Live From the US Open: Eurosport Serves Up Localized Content Efficiently

The 2019 tennis Grand Slam schedule is giving the Eurosport production and technical team more than just a chance to cover the world’s most important tennis tournaments. It is also allowing them to prepare for future workflows that, ultimately, will redefine the way the European sports giant approaches remote production once ETT, or the European Technology Transformation project is completed in 2020.

Eurosport’s Dave Schafer (left) and Dave Roulson are overseeing new workflows at the US Open.

“As we transform into the ETT world we want to sort out workflows from the production side,” says Dave Schafer, Discovery, SVP content and production. Each major, beginning with the French Open this year, has given the Eurosport team an opportunity to work in new ways that allow for the various Eurosport localized channels to create localized content without having a large personnel footprint at the event. The efforts, in many ways, are about proving out workflows that will be deployed on a large scale for the 2020 Olympics in Tokyo.

The team at the US Open is about 130 people strong, with 11 talent, 45 editorial, and nearly 75 in operations and engineering. Part of the team is working on the Eurosport international signal that is distributed to more than 50 markets while Eurosport channels in Germany, Russia, Norway, Spain, and France all have an individual presence.

“We have 50 markets where we can localize the content and we are doing more remote production [from back home],” adds Schafer.

The team is focused squarely on meeting the needs of the European tennis fan and Schaefer says delivering content to more screens than ever means trying to create more exclusive content. That includes not only coverage of the matches but also back stories of players and the other happenings around the Billie Jean Tennis Center. Eurosport ENG crews, with the help of LiveU or AVWest bonded cellular transmission are also able to roam the streets of New York City and capture feature stories and more.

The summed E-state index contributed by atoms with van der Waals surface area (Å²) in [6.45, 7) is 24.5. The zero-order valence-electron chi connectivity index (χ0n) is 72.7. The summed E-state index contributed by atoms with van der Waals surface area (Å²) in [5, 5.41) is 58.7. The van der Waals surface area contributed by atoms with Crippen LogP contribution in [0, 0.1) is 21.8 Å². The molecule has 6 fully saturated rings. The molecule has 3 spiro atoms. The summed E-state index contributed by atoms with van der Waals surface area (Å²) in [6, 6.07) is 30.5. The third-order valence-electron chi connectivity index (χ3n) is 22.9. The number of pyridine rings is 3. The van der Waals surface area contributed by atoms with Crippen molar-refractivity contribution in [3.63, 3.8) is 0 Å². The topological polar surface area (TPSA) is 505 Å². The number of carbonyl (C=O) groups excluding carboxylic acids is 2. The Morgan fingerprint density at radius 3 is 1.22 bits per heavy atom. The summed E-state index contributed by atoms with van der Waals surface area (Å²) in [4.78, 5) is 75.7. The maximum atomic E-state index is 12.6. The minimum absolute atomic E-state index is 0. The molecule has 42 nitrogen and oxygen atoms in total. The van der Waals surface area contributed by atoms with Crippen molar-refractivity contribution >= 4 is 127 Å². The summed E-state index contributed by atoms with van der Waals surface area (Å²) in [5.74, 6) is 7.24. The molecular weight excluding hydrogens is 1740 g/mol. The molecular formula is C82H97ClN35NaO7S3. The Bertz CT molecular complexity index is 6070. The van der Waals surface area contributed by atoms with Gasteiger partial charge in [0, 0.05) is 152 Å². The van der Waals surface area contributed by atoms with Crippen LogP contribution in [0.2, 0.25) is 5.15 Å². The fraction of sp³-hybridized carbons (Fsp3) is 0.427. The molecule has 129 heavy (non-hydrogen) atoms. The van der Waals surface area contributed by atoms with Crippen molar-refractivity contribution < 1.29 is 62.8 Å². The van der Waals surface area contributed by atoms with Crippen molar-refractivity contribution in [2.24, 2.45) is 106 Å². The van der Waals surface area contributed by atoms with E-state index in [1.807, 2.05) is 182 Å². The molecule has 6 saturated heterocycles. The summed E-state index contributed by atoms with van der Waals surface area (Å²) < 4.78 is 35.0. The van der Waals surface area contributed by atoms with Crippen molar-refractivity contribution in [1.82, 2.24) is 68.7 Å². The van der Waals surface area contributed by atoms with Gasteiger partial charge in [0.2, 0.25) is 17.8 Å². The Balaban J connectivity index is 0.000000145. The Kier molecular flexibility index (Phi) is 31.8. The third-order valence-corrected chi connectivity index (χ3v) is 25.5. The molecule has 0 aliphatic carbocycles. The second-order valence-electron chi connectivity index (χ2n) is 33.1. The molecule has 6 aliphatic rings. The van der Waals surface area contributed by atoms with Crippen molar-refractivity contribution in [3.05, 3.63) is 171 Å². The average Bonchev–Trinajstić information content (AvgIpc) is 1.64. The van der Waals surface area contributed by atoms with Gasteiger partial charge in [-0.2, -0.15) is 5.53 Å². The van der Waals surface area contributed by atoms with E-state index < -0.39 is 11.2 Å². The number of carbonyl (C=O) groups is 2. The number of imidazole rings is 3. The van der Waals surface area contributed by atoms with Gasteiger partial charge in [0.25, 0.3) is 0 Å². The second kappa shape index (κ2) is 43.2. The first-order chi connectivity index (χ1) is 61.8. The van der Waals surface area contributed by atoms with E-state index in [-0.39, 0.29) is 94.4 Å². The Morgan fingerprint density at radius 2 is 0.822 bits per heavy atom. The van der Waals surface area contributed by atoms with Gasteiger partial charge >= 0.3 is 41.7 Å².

“Those efforts have grown on a much larger scale this year,” he says. “The studio show now goes across Europe and we are pushing the envelope with a new production team that leverages the studio and all of the facilities we have here. We are also creating digital exclusives like the Legends podcast [with Wilander, Lendl, Boris Becker, McEnroe, and more].”

David Roulson, Discovery, VP of technology, is on site at the US Open overseeing an engineering team and equipment provided by Gearhouse Broadcast, which plays an important part all across the Billie Jean King Tennis Center. A Globecast 10 Gbps connection delivers multiple signals to Eurosport’s production hub in Paris, including 16 court feeds, eight camera signals from two studios, the US Open Now channel, beauty cameras, press conferences, and more.

“Those signals enter into the Eurosport WAN which connects all of the Eurosport centers in Europe,” says Roulson. “Paris, for example, is able to produce programs for the international, German, and French channels and with all of those signals at the home base someone in Norway can see all of the cameras and signals on the WAN. The ETT will be slightly different as it will be a centralized tech hub and switching of the program content is a remote function from each region, but the equipment will be centrally located.”

For example, one of Eurosports important offerings is “Game, Schett, & Mats,” a daily opinion and analysis show at all of the Majors that features Mats Wilander and Barbara Schett discussion with experts like John McEnroe and Ivan Lendl.

“While we still have the main studio show controlled from [a control room here] that will change as we will send the camera signals back to Europe and make them available to any region,” says Schafer. “Norway, for example, can put someone in front of the camera and have an element of presence that they would not have had otherwise.”

Roulson is the first to admit that few have done what Eurosport is attempting to do with respect to ETT. The scale and complexity of the operation is multiplied given the large number of languages and signals and he says that Eurosport is working closely with vendors to meet deadlines.

Adds Schafer: “From a production standpoint we are on track and meeting the goals that are aligned with our engineering team. We are sharing a lot more on the production side and now we are evaluating the value of creation content centrally and sharing it [among the markets] or having each market create the content and then share it with others.”